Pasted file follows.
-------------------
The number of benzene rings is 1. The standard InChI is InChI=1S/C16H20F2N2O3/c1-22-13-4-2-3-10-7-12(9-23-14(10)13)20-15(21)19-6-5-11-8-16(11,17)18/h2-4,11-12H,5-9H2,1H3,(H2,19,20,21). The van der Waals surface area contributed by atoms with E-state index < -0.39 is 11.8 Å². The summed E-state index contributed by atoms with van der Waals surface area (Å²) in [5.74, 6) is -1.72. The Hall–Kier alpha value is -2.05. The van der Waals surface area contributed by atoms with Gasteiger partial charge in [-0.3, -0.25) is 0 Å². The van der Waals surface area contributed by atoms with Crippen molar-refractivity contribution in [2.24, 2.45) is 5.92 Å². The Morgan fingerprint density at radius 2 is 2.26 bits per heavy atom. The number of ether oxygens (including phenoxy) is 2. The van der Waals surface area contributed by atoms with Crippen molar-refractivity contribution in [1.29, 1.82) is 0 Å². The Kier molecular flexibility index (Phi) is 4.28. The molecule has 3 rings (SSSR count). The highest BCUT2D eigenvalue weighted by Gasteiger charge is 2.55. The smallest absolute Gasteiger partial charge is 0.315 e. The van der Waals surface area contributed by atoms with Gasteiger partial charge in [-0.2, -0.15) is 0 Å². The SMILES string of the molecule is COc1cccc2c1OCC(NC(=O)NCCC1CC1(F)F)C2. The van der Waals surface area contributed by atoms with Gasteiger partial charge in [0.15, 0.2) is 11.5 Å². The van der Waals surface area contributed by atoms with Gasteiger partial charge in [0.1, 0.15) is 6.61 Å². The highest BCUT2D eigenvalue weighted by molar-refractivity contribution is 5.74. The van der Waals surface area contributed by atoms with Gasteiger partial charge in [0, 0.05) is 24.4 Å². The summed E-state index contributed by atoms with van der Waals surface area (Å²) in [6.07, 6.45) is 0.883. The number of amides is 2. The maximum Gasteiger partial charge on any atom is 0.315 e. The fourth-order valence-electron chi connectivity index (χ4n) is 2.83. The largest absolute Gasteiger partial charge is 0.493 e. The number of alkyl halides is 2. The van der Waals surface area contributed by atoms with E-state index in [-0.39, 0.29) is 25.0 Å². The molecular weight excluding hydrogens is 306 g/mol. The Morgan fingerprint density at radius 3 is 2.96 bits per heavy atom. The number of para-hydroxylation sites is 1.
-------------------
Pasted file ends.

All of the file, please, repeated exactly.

The number of benzene rings is 1. The standard InChI is InChI=1S/C16H20F2N2O3/c1-22-13-4-2-3-10-7-12(9-23-14(10)13)20-15(21)19-6-5-11-8-16(11,17)18/h2-4,11-12H,5-9H2,1H3,(H2,19,20,21). The van der Waals surface area contributed by atoms with E-state index < -0.39 is 11.8 Å². The summed E-state index contributed by atoms with van der Waals surface area (Å²) in [5.74, 6) is -1.72. The Hall–Kier alpha value is -2.05. The van der Waals surface area contributed by atoms with Gasteiger partial charge in [-0.3, -0.25) is 0 Å². The van der Waals surface area contributed by atoms with Crippen molar-refractivity contribution in [2.24, 2.45) is 5.92 Å². The Morgan fingerprint density at radius 2 is 2.26 bits per heavy atom. The number of ether oxygens (including phenoxy) is 2. The van der Waals surface area contributed by atoms with Crippen molar-refractivity contribution in [1.29, 1.82) is 0 Å². The Kier molecular flexibility index (Phi) is 4.28. The molecule has 3 rings (SSSR count). The highest BCUT2D eigenvalue weighted by Gasteiger charge is 2.55. The smallest absolute Gasteiger partial charge is 0.315 e. The van der Waals surface area contributed by atoms with Gasteiger partial charge in [-0.2, -0.15) is 0 Å². The SMILES string of the molecule is COc1cccc2c1OCC(NC(=O)NCCC1CC1(F)F)C2. The van der Waals surface area contributed by atoms with Gasteiger partial charge in [0.15, 0.2) is 11.5 Å². The van der Waals surface area contributed by atoms with Gasteiger partial charge in [0.1, 0.15) is 6.61 Å². The highest BCUT2D eigenvalue weighted by molar-refractivity contribution is 5.74. The van der Waals surface area contributed by atoms with Gasteiger partial charge in [0, 0.05) is 24.4 Å². The summed E-state index contributed by atoms with van der Waals surface area (Å²) in [6.07, 6.45) is 0.883. The number of amides is 2. The maximum Gasteiger partial charge on any atom is 0.315 e. The fourth-order valence-electron chi connectivity index (χ4n) is 2.83. The largest absolute Gasteiger partial charge is 0.493 e. The number of alkyl halides is 2. The van der Waals surface area contributed by atoms with E-state index in [-0.39, 0.29) is 25.0 Å². The molecular weight excluding hydrogens is 306 g/mol. The Morgan fingerprint density at radius 3 is 2.96 bits per heavy atom. The number of para-hydroxylation sites is 1.